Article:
Recommendations for Twin Cities Personal Chef
- chateauneuf Apr 17, 2007 09:53 AM
After cooking for 50+ years my mother declared the "kitchen closed" and expressed her desire to only cook when she felt like it. My father on the other hand still expects meals to be prepared on a daily basis. So, my siblings and I would like to retain a personal chef to cook a few meals a week for our parents thereby releiving my mother of the need to cook every day yet still address my father's appetite.
Can anyone suggest a person chef for the northern suburbs of the Twin Cities? I also welcome comments about what such a service costs.
I've had his meals - not personal chef'g, but at parties (dinner, cocktail, corporate) and the like. Good solid chow.
I also know of another chef in the northern suburbs - but she doesn't have a website & I'm not comfortable posting her email address on a msg board. What is your email address?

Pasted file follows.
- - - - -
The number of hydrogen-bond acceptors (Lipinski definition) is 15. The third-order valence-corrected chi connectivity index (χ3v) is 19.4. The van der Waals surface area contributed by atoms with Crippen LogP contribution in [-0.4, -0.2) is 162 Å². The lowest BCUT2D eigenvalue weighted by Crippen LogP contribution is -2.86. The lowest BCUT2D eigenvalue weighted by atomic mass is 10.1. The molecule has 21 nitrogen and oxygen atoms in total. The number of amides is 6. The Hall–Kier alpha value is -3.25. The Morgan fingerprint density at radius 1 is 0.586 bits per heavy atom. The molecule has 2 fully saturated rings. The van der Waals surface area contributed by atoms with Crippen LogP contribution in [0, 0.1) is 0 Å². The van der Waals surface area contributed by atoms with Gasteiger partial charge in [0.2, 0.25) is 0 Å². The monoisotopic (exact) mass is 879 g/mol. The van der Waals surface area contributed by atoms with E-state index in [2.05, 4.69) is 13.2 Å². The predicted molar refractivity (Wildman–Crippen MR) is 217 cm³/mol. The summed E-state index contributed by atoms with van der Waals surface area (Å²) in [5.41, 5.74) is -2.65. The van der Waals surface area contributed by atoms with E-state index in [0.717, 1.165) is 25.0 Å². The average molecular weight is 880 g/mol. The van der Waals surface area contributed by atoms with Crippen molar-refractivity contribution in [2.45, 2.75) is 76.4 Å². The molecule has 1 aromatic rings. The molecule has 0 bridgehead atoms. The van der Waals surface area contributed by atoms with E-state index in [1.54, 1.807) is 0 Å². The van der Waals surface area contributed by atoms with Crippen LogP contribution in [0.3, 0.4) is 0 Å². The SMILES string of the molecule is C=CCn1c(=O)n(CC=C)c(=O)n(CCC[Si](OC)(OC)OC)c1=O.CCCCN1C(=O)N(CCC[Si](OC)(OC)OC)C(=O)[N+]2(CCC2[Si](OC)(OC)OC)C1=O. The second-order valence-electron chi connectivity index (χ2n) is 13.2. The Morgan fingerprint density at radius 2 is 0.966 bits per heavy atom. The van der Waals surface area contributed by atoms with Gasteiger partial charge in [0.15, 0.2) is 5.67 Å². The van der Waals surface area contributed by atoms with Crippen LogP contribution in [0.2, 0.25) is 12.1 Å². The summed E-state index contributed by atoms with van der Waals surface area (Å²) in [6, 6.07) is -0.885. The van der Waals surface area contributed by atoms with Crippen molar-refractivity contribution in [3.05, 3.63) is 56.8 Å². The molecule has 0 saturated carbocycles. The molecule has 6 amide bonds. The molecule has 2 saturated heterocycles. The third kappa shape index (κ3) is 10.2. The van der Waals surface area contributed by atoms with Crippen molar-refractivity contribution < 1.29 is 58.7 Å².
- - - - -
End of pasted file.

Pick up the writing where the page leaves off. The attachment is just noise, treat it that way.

You guys are a great group of kids to get that for your folks!
If they like grilled cheese sandwiches and polish sausages w/ kraut I'm your guy. I also make a disappointing ceasar salad. All this for a bottle of scotch and a straw.
Seriously though, I have heard good things from a friend whose wife was infirm for a time about this person: http://www.onthetablepc.com/
I would suggest posting your requirements in a blind ad on craigslist. The more specific you can be about operating parameters, likes and dislikes, and your budget the better.
A private chef is an hourly or salaried employee ($25 - $100 per hour for high quality) as opposed to a service contractor (personal chef). Private chef food is provided at cost, and the bottom line is heavily influenced by the style of food required (as prepartion and service time varies widely with menu). A personal chef generally has multiple flat fee clients, plans several meals, cooks on site, leaves wrapped and labeled food behind, cleans up completely and thus avoids the cost of operating and maintaining a licensed kitchen. The difference between fresh and reheated food is the compromise. Bootleg operators, cooking out of their own home kitchens and dropping off meals should generally be avoided, unless they have a food handling certificate and are aware of the liability they are risking.
Perhaps Dad needs cooking lessons.....